The Father doesn’t just leave the Son wrestling with this momentous struggle on his own, he speaks audibly. The Father also spoke audibly at Jesus’ baptism and his transfiguration, so this is the third time that the Father’s voice was heard aloud. The Father confirmed that he had glorified His name through everything that Jesus had done in his ministry and life and He would certainly be glorified at the death of His own son.

The crowd isn’t sure what they heard. Some thought it was thunder, while others credited it to angels. It is curious that John doesn’t report anyone who correctly surmised that it was the Father Himself. In that respect, the crowd wasn’t much different from people today who seem ready to attribute the things of the Almighty God, whether it be the resurrection of Christ, the Bible, Creation, or something else, to anything other than God.

The voice of the Father, though, wasn’t necessary for Jesus. Struggle as he might in his flesh. The Spirit within gave him constant testimony to the fact that he was doing the Father’s will. There was no mistaking it and no voice from heaven was necessary for Jesus. The quiet leading of the Spirit was more than enough. So, what was the purpose of the voice? It was so that those around Jesus would recognize that everything Jesus did came from the Father and had the intent of glorifying the Father. It was for their benefit, not his.

The voice from heaven signified that everything Jesus had done and said was, in fact, the work of the Father. The time had come. The world and the evil in it would be judged. The prince of this world would be driven out from his throne of temporary rule. Now this is more like it. This was the kind of talk that the Jews wanted to hear coming from a potential Messiah. Some were no doubt scrambling for their swords, ready to follow him into battle at the slightest sign that he was ready to take on the Romans. But no, that’s not how all of this would happen. It wouldn’t be that obvious. The new covenant would be a different and spiritual covenant rather than a physical one. The prince of this age wasn’t Rome but Satan and evil itself, that’s what would be judged and dealt with. The way that this would happen was that Jesus would be lifted up, meaning he would be crucified. This is how he would draw all men out of the slavery of sin and to himself. He must, in other words, die in order for the world to be freed.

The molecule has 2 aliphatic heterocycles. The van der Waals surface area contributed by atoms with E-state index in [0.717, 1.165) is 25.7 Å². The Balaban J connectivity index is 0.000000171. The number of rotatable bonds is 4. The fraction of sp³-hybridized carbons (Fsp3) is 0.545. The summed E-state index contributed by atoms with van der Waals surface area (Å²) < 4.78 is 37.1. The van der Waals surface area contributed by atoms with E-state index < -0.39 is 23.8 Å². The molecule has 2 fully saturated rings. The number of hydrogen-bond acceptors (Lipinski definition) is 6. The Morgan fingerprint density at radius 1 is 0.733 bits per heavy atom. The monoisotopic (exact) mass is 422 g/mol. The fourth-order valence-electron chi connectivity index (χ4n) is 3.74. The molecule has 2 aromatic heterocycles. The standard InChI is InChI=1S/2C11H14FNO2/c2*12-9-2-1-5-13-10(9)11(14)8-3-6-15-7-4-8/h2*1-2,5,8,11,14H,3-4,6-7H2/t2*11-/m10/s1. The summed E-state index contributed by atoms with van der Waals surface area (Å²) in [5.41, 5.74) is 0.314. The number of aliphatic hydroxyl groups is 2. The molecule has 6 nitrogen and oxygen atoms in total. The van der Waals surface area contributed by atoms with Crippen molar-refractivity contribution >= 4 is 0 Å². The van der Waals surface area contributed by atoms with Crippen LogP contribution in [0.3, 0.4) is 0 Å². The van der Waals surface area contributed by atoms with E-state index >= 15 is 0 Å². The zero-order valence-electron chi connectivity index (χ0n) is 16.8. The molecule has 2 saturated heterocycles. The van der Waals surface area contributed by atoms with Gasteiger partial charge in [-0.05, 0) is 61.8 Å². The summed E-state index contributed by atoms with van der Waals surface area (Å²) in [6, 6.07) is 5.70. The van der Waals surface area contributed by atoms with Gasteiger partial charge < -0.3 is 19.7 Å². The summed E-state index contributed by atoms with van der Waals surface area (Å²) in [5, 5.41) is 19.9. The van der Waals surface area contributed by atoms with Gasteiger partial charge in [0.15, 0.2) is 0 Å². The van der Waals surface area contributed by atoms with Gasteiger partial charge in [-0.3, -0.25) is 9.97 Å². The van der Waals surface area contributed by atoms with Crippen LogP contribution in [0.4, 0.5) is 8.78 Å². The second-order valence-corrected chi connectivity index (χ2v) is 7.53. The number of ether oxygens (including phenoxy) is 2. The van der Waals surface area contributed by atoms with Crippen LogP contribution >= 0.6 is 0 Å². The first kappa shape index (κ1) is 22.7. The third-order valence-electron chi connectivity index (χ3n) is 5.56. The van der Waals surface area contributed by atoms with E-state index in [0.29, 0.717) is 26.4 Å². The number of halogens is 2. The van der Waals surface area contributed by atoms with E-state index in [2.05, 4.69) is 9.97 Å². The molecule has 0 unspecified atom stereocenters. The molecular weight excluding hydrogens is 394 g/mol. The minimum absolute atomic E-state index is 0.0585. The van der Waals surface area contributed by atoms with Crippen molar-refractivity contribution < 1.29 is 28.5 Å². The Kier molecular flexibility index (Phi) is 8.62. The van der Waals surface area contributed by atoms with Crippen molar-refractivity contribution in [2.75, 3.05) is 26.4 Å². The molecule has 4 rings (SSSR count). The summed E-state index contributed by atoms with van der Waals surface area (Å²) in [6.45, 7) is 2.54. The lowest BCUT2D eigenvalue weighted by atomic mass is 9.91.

This was pure, confusing nonsense to the crowds. They simply could not compute the idea of a Messiah that was talking of his own death. How would that be glorious? How would that defeat anything? He should be talking of killing Romans, not talking of them killing him. If anything, that sounded like an excuse. That sounded like someone who knew he was going to fail and was trying to come up with reasons for his failure. The Jews had understood the Scriptures that talked of the eternal kingdom of the Messiah (cf. Gen. 49:10; Dan. 7:18) that would never end. How could this happen if the Son of Man was going to die? Could it be that the Son of Man was someone other than Jesus? Would that person suffer and die while Jesus would rule forever?

Jesus, as he so often does, doesn’t appear to answer the question directly, instead talking about something that seemingly doesn’t relate to the question. As is always the case, though, his enigmatic answer is the exact answer to the question if they will only listen with spiritual ears. They want to know who the Son of Man is? He is light of men (Jn. 1:5), but there is no time for extravagant explanations. This explanation is as succinct and to the point as his initial explanation to the Greeks concerning who he is. He is the light, but they will have that light for just a very short while. In the meantime, they need to stay with that light, walk in the light, and believe in that light. If they do that, they will soon know how to enter into that light permanently and become sons of light. With that said, Jesus acts brilliantly in what seems to be an acted out parable. He left and hid himself from them, showing them in very real terms what it would be like if they do not stay in the light. If they don’t follow and believe in his word, they will not be able to find the light at all once he has been lifted up. Then the darkness truly will overtake them.

Devotional Thought

If we’re not careful, we can slip into the same sort of thinking that the crowd here had. We can expect God to always work powerfully and victoriously in our lives rather than working and molding us through struggles and trials. When a trial comes into your life, do you embrace with thanksgiving as the means through which God is teaching and training you or does it make you doubt and question whether God is really in control? Look at some of the recent trials in your life and consider how God has or will use them to His glory in your life.